David Ayer has staked a large claim as the preeminent teller of shady Los Angeles police stories, whether in scripts for others (Training Day, Dark Blue), or films he's directed himself (Harsh Times, Street Kings). While such a narrow field of view can often lead to repetition (or worse, self-parody), Ayer deserves a large amount of credit for finding new entry points with each project. End of Watch, Ayer's third film as director, introduces a few new wrinkles to the formula, most notably the use of found footage to viscerally convey the moments of crisis (and stretches of tedium) while on the beat. Beginning with an impressively messy chase scene, the film follows a few eventful days in the lives of two officers (Jake Gyllenhaal and Michael Peña) returning to active duty after a shooting. Any hopes for a routine patrol, however, quickly fade when the two cross the path of a murderous gang leader named Big Evil (Maurice Compte). Ayer, working in a loose, profane mode that favorably recalls the works of Joseph Wambaugh, does a commendable job at conveying the day-to-day insanity that is a cop's lot in life, with special emphasis on the impossibility of leaving the job at the office. While the handheld-camera approach gives the action scenes a definite queasy charge, the time between shootouts proves just as compelling, due to the convincing friendship between family man Peña and the fiercely single Gyllenhaal, and some terrific supporting turns from Anna Kendrick and The Grey's Frank Grillo. Ultimately, though, the film's best asset may be the filmmaker's decision to paint his protagonists as normal people dedicated to upholding the law, rather than being drawn to the fashionable dark side. For the first time in what seems like a long time, the cops are the good guys. --Andrew Wright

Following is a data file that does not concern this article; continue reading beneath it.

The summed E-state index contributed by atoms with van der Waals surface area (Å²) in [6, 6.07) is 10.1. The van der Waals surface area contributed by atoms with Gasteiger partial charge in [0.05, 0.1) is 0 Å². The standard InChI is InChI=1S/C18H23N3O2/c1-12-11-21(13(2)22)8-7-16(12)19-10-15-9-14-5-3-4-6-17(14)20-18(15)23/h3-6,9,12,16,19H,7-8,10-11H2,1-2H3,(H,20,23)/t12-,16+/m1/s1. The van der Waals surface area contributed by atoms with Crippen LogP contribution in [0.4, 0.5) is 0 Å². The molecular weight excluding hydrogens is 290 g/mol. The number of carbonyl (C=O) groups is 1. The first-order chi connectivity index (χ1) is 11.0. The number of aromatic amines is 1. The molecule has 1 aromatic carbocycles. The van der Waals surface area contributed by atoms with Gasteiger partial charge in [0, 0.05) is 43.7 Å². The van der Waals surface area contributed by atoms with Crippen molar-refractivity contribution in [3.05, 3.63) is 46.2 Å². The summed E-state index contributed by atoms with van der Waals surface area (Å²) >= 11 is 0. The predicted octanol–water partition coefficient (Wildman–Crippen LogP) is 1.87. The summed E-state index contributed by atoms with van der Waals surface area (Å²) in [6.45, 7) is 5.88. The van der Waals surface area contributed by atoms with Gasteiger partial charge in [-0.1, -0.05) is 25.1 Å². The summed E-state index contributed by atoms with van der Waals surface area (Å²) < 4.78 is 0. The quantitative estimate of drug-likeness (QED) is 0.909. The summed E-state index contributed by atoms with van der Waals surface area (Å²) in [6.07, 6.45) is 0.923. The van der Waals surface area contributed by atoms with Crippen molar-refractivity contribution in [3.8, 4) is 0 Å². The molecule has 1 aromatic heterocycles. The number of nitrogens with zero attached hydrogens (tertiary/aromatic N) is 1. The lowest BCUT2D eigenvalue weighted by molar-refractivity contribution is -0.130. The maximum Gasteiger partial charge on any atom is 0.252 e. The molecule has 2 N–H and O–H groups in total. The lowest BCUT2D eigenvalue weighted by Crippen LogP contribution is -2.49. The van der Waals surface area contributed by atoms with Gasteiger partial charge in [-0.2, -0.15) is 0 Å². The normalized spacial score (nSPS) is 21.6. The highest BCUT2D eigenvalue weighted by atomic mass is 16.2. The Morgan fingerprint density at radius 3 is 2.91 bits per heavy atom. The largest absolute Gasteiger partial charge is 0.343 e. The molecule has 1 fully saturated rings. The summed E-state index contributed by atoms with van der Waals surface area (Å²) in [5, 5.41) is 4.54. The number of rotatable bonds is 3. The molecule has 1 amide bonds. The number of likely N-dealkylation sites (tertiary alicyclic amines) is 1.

Customer Reviews

    Most Helpful Customer Reviews
    124 of 133 people found the following review helpful
    4.0 out of 5 stars Good Cop, Good Cop September 24, 2012
    Format:DVD
    Directed by David Ayer, "End of Watch" is a police drama that celebrates the value of friendship and the all too frequently unsung efforts of police officers to try to keep the rest of us free from the violence and evil the officers constantly endure. The movie is set on a rough police beat in South Central Los Angeles and follows the activities of two young officers, Brian Taylor (Jake Gyllenhall) and Mike Zavala (Michael Pena) as they cruise the streets and fight crime. Some scenes of the movie take place in the police academy or the stationhouse and show the cameraderie among the men and the women in uniform.